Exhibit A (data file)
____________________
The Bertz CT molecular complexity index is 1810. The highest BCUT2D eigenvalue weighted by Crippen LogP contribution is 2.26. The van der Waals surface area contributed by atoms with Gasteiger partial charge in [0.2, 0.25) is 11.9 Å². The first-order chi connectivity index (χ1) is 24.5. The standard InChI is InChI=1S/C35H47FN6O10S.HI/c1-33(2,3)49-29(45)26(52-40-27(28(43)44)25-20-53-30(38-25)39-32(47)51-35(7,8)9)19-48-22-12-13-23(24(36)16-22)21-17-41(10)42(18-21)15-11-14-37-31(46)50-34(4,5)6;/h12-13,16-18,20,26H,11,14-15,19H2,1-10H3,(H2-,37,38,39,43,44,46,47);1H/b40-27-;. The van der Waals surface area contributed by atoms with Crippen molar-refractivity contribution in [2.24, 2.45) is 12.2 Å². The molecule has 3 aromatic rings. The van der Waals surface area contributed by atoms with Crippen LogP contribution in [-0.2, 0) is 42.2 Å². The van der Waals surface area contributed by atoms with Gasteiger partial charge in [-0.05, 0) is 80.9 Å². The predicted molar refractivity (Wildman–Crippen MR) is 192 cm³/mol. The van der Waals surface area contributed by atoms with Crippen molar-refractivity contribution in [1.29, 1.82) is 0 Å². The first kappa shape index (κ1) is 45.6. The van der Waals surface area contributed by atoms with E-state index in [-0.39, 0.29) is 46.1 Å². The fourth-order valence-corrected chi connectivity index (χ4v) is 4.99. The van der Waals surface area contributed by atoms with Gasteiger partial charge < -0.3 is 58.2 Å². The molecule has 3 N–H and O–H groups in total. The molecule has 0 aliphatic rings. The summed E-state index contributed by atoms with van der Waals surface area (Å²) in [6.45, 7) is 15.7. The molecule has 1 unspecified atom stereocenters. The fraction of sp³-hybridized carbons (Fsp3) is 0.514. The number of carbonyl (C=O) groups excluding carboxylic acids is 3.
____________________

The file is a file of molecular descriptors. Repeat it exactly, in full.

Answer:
The Bertz CT molecular complexity index is 1810. The highest BCUT2D eigenvalue weighted by Crippen LogP contribution is 2.26. The van der Waals surface area contributed by atoms with Gasteiger partial charge in [0.2, 0.25) is 11.9 Å². The first-order chi connectivity index (χ1) is 24.5. The standard InChI is InChI=1S/C35H47FN6O10S.HI/c1-33(2,3)49-29(45)26(52-40-27(28(43)44)25-20-53-30(38-25)39-32(47)51-35(7,8)9)19-48-22-12-13-23(24(36)16-22)21-17-41(10)42(18-21)15-11-14-37-31(46)50-34(4,5)6;/h12-13,16-18,20,26H,11,14-15,19H2,1-10H3,(H2-,37,38,39,43,44,46,47);1H/b40-27-;. The van der Waals surface area contributed by atoms with Crippen molar-refractivity contribution in [2.24, 2.45) is 12.2 Å². The molecule has 3 aromatic rings. The van der Waals surface area contributed by atoms with Crippen LogP contribution in [-0.2, 0) is 42.2 Å². The van der Waals surface area contributed by atoms with Gasteiger partial charge in [-0.05, 0) is 80.9 Å². The predicted molar refractivity (Wildman–Crippen MR) is 192 cm³/mol. The van der Waals surface area contributed by atoms with Crippen molar-refractivity contribution in [1.29, 1.82) is 0 Å². The first kappa shape index (κ1) is 45.6. The van der Waals surface area contributed by atoms with E-state index in [-0.39, 0.29) is 46.1 Å². The fourth-order valence-corrected chi connectivity index (χ4v) is 4.99. The van der Waals surface area contributed by atoms with Gasteiger partial charge < -0.3 is 58.2 Å². The molecule has 3 N–H and O–H groups in total. The molecule has 0 aliphatic rings. The summed E-state index contributed by atoms with van der Waals surface area (Å²) in [6.45, 7) is 15.7. The molecule has 1 unspecified atom stereocenters. The fraction of sp³-hybridized carbons (Fsp3) is 0.514. The number of carbonyl (C=O) groups excluding carboxylic acids is 3.